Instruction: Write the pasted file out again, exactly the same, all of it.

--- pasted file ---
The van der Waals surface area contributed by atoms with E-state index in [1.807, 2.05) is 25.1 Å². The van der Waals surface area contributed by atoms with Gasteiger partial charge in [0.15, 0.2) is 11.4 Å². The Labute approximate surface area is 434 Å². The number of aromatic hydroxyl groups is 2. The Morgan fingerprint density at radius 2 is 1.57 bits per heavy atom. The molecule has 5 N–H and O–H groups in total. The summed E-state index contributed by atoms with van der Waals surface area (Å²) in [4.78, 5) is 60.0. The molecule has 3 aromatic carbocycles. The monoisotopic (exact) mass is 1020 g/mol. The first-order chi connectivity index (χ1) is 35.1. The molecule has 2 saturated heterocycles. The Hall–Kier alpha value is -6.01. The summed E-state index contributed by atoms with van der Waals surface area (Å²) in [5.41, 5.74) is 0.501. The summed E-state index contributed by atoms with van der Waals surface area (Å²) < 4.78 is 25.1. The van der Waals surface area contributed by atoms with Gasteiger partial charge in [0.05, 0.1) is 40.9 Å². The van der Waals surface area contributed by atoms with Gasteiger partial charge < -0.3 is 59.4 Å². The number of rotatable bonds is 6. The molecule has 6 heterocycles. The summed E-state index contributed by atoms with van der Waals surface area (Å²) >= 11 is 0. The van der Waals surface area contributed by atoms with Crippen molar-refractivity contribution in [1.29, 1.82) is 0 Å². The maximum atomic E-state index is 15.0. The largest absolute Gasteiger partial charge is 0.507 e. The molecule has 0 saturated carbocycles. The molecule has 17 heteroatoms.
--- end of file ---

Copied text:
The van der Waals surface area contributed by atoms with E-state index in [1.807, 2.05) is 25.1 Å². The van der Waals surface area contributed by atoms with Gasteiger partial charge in [0.15, 0.2) is 11.4 Å². The Labute approximate surface area is 434 Å². The number of aromatic hydroxyl groups is 2. The Morgan fingerprint density at radius 2 is 1.57 bits per heavy atom. The molecule has 5 N–H and O–H groups in total. The summed E-state index contributed by atoms with van der Waals surface area (Å²) in [4.78, 5) is 60.0. The molecule has 3 aromatic carbocycles. The monoisotopic (exact) mass is 1020 g/mol. The first-order chi connectivity index (χ1) is 35.1. The molecule has 2 saturated heterocycles. The Hall–Kier alpha value is -6.01. The summed E-state index contributed by atoms with van der Waals surface area (Å²) in [5.41, 5.74) is 0.501. The summed E-state index contributed by atoms with van der Waals surface area (Å²) < 4.78 is 25.1. The van der Waals surface area contributed by atoms with Gasteiger partial charge in [0.05, 0.1) is 40.9 Å². The van der Waals surface area contributed by atoms with Gasteiger partial charge < -0.3 is 59.4 Å². The number of rotatable bonds is 6. The molecule has 6 heterocycles. The summed E-state index contributed by atoms with van der Waals surface area (Å²) >= 11 is 0. The van der Waals surface area contributed by atoms with Crippen molar-refractivity contribution in [1.29, 1.82) is 0 Å². The maximum atomic E-state index is 15.0. The largest absolute Gasteiger partial charge is 0.507 e. The molecule has 0 saturated carbocycles. The molecule has 17 heteroatoms.